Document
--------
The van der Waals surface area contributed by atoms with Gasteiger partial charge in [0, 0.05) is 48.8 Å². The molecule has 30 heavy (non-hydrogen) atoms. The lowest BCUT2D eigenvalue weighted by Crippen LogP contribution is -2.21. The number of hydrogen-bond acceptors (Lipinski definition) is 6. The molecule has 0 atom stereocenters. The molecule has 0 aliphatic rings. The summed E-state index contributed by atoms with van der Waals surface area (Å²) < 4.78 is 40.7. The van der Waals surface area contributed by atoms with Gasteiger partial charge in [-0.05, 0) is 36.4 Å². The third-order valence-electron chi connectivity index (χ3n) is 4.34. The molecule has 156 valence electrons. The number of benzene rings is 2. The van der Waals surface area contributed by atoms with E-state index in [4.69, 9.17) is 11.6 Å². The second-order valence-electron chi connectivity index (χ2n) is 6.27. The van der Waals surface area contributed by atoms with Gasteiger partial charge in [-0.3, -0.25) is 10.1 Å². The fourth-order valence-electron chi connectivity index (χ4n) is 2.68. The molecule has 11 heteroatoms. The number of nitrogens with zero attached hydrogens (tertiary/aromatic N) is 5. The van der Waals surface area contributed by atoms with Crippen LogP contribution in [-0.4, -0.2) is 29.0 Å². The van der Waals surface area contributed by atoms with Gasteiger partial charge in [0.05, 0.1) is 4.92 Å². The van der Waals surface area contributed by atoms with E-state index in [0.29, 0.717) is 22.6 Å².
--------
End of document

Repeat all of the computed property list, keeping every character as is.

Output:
The van der Waals surface area contributed by atoms with Gasteiger partial charge in [0, 0.05) is 48.8 Å². The molecule has 30 heavy (non-hydrogen) atoms. The lowest BCUT2D eigenvalue weighted by Crippen LogP contribution is -2.21. The number of hydrogen-bond acceptors (Lipinski definition) is 6. The molecule has 0 atom stereocenters. The molecule has 0 aliphatic rings. The summed E-state index contributed by atoms with van der Waals surface area (Å²) < 4.78 is 40.7. The van der Waals surface area contributed by atoms with Gasteiger partial charge in [-0.05, 0) is 36.4 Å². The third-order valence-electron chi connectivity index (χ3n) is 4.34. The molecule has 156 valence electrons. The number of benzene rings is 2. The van der Waals surface area contributed by atoms with E-state index in [4.69, 9.17) is 11.6 Å². The second-order valence-electron chi connectivity index (χ2n) is 6.27. The van der Waals surface area contributed by atoms with Gasteiger partial charge in [-0.3, -0.25) is 10.1 Å². The fourth-order valence-electron chi connectivity index (χ4n) is 2.68. The molecule has 11 heteroatoms. The number of nitrogens with zero attached hydrogens (tertiary/aromatic N) is 5. The van der Waals surface area contributed by atoms with Crippen LogP contribution in [-0.4, -0.2) is 29.0 Å². The van der Waals surface area contributed by atoms with Gasteiger partial charge in [0.05, 0.1) is 4.92 Å². The van der Waals surface area contributed by atoms with E-state index in [0.29, 0.717) is 22.6 Å².